Powering the Chameleon is one of two battery options including the stock SLA battery or a Lithium-ion upgrade for ~$1,000 more. With a voltage of ~84 and 12 amp hours the standard Lead Acid pack really boosts the motor but still has enough capacity to reach 30+ miles if ridden with the slow-start option in the app. This helps to conserve energy when starting from rest… and it is not what we were testing in the video. That’s one of the big features here, you can adjust how the bike performs enabling it to climb steep 39 degree hills and dash off the line or ride more gently to conserve power. If you spend the extra money to get Lithium-ion cells the bike will weigh a bit less, the battery will take you further because it offers 24 amp hours of capacity instead of just 12 and it should deliver more cycles effectively doubling lifespan. Lead acid packs are more affordable to replace and given the integrated solar charging box option I think they would hold up very well over time here. I really like the optional rear cargo box with lights and the solar panels (offering 12 watts for the top and ~2 watts for each side). These panels aren’t going to refill your battery pack unless you set the bike out in perfect sun for nearly a week and a half… but they do offer a way to keep the battery healthy and maybe add a mile or two while you’re working during the day. The included wall charger is far superior in terms of speed but gimmicky as it may be, the solar option still delights me and it does work. I’ve included the spec sheet below so you can decide for yourself how it might perform with your exposure to the sun.
Operating the Daymak Chameleon is very simple, just charge up the battery and make sure it’s secured and locked into the floor area then insert the key and turn to on. Alternatively, you can use the included wireless remote to start the bike and this allows you to keep your keys secured in a pack so they won’t jingle around or get in the way of your legs. The display is fairly nice for a mid-level scooter showing speed, odometer, battery level, turn signals and light readouts on a monochrome backlit LCD. It is backlit for use in low light or at night and has a blueish hue likely produced by a blue LED set. Speaking of colored LED’s, that’s the other big differentiator about the Chameleon and likely where it got its name. In addition to the standard (and very nice) headlights, tail lights and turn signals, this bike has long strips of color changing LED lights. You can choose from a long list of stock colors blended from red/green/blue RGB to match your outfit, the bike frame color or any other accent you choose. I could see this being a huge safety improvement over traditional scooters, it reminds me of the under-carriage lights put on street racers but much more visible. Because they are all built into the cargo box or mounted along the edge of the seat they aren’t distracting to the rider, you really don’t even see them unless you look back and down. I think most bicycle related accidents are head-on or front-facing but it feels nice to have your back-end very visible so you won’t get rear ended and again… they’re just fun ;)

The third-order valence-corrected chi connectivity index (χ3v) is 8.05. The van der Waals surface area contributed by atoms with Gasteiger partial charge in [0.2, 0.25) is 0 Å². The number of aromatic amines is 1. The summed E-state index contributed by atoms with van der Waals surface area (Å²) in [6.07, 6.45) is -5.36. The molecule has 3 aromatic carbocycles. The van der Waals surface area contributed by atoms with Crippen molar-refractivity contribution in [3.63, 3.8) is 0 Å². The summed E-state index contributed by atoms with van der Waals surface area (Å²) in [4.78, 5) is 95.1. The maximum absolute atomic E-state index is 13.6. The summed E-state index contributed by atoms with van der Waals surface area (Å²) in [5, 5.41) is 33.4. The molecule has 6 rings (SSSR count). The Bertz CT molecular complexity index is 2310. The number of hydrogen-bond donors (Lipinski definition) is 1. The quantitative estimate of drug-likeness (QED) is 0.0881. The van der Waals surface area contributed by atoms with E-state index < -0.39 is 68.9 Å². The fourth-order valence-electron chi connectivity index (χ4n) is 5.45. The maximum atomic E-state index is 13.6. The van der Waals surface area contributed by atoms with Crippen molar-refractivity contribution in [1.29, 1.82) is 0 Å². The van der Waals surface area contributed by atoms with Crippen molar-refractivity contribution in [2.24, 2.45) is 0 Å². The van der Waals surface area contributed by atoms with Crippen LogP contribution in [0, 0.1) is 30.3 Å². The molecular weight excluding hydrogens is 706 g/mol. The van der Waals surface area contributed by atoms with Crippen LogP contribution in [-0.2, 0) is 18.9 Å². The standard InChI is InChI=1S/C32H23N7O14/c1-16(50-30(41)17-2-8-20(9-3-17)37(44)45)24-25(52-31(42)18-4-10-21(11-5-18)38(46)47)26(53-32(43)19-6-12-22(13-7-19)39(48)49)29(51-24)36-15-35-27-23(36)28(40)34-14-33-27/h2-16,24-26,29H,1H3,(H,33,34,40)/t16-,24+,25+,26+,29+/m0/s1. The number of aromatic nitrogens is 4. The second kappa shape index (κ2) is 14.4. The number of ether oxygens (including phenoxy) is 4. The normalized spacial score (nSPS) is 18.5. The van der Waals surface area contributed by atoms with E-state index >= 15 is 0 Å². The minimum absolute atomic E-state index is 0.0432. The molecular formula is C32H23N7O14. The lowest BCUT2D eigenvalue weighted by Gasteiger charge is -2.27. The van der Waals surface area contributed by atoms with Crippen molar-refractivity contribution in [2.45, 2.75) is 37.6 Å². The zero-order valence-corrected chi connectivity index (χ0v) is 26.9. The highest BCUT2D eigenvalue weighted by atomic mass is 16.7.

I came away very impressed with the Cameleon, I hadn’t test ridden many of Daymak’s other product before this trip to Toronto and I wasn’t sure what to expect. They also offer a solar option on the Beast and a prototype conversion wheel kit but the Chameleon is my favorite. The panels are placed in such a way that your body won’t block them or get them dirty while riding (not the case with the Beast). I like that it can be tuned to ride as a low speed ebike or a full power scooter and it just felt comfortable and capable. That’s also the feeling I got from the company making it… As mentioned earlier, Daymak has been around since 2002, they have a decent warranty and they have access to a “boneyard” of parts on-site to mail out to customers who are having issues or possibly crashed and need repair work done. Daymak has a vast network of stores in Canada and a few in the US but also sells online and if you go that route you’ll sped at least $300 extra on shipping (possibly more if you’re in the sates) so this definitely isn’t the cheapest e-scooter around. Still, for ~$2k you get a lot of utility here and the fenders, front and rear suspension, hydraulic disc brakes and bar-mounted lights and mirrors put it in a different class than others.